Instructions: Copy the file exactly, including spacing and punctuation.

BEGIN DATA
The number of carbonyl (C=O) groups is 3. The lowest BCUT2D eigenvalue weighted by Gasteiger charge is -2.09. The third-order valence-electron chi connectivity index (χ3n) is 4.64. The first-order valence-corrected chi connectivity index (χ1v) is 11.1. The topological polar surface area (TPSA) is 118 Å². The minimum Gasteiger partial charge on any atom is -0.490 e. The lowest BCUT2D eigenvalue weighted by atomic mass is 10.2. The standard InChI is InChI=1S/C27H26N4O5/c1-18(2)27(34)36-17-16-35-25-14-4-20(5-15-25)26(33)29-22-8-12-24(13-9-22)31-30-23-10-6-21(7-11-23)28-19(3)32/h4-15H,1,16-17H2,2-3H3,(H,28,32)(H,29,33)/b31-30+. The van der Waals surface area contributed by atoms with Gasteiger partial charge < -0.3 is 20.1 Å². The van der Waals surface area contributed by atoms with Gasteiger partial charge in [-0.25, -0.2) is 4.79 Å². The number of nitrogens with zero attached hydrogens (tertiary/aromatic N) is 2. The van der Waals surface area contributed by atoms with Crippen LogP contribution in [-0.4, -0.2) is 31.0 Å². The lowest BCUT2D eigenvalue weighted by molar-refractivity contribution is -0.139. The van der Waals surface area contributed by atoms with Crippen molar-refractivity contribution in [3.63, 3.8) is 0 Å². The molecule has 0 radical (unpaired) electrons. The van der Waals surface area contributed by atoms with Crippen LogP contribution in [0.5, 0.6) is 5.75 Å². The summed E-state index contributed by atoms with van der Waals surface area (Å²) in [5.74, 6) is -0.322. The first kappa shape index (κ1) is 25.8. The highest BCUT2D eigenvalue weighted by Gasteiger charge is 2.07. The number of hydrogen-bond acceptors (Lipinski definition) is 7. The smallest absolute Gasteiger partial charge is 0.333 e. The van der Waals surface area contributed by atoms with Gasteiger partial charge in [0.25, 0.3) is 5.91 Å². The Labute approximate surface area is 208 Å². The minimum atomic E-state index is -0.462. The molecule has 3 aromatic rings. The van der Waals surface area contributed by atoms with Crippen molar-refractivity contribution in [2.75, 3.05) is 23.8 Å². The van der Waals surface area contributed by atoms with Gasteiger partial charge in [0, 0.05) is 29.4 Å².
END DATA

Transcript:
The number of carbonyl (C=O) groups is 3. The lowest BCUT2D eigenvalue weighted by Gasteiger charge is -2.09. The third-order valence-electron chi connectivity index (χ3n) is 4.64. The first-order valence-corrected chi connectivity index (χ1v) is 11.1. The topological polar surface area (TPSA) is 118 Å². The minimum Gasteiger partial charge on any atom is -0.490 e. The lowest BCUT2D eigenvalue weighted by atomic mass is 10.2. The standard InChI is InChI=1S/C27H26N4O5/c1-18(2)27(34)36-17-16-35-25-14-4-20(5-15-25)26(33)29-22-8-12-24(13-9-22)31-30-23-10-6-21(7-11-23)28-19(3)32/h4-15H,1,16-17H2,2-3H3,(H,28,32)(H,29,33)/b31-30+. The van der Waals surface area contributed by atoms with Gasteiger partial charge < -0.3 is 20.1 Å². The van der Waals surface area contributed by atoms with Gasteiger partial charge in [-0.25, -0.2) is 4.79 Å². The number of nitrogens with zero attached hydrogens (tertiary/aromatic N) is 2. The van der Waals surface area contributed by atoms with Crippen LogP contribution in [-0.4, -0.2) is 31.0 Å². The lowest BCUT2D eigenvalue weighted by molar-refractivity contribution is -0.139. The van der Waals surface area contributed by atoms with Crippen molar-refractivity contribution in [3.63, 3.8) is 0 Å². The molecule has 0 radical (unpaired) electrons. The van der Waals surface area contributed by atoms with Crippen LogP contribution in [0.5, 0.6) is 5.75 Å². The summed E-state index contributed by atoms with van der Waals surface area (Å²) in [5.74, 6) is -0.322. The first kappa shape index (κ1) is 25.8. The highest BCUT2D eigenvalue weighted by Gasteiger charge is 2.07. The number of hydrogen-bond acceptors (Lipinski definition) is 7. The smallest absolute Gasteiger partial charge is 0.333 e. The van der Waals surface area contributed by atoms with Gasteiger partial charge in [0.25, 0.3) is 5.91 Å². The Labute approximate surface area is 208 Å². The minimum atomic E-state index is -0.462. The molecule has 3 aromatic rings. The van der Waals surface area contributed by atoms with Crippen molar-refractivity contribution in [2.75, 3.05) is 23.8 Å². The van der Waals surface area contributed by atoms with Gasteiger partial charge in [0, 0.05) is 29.4 Å².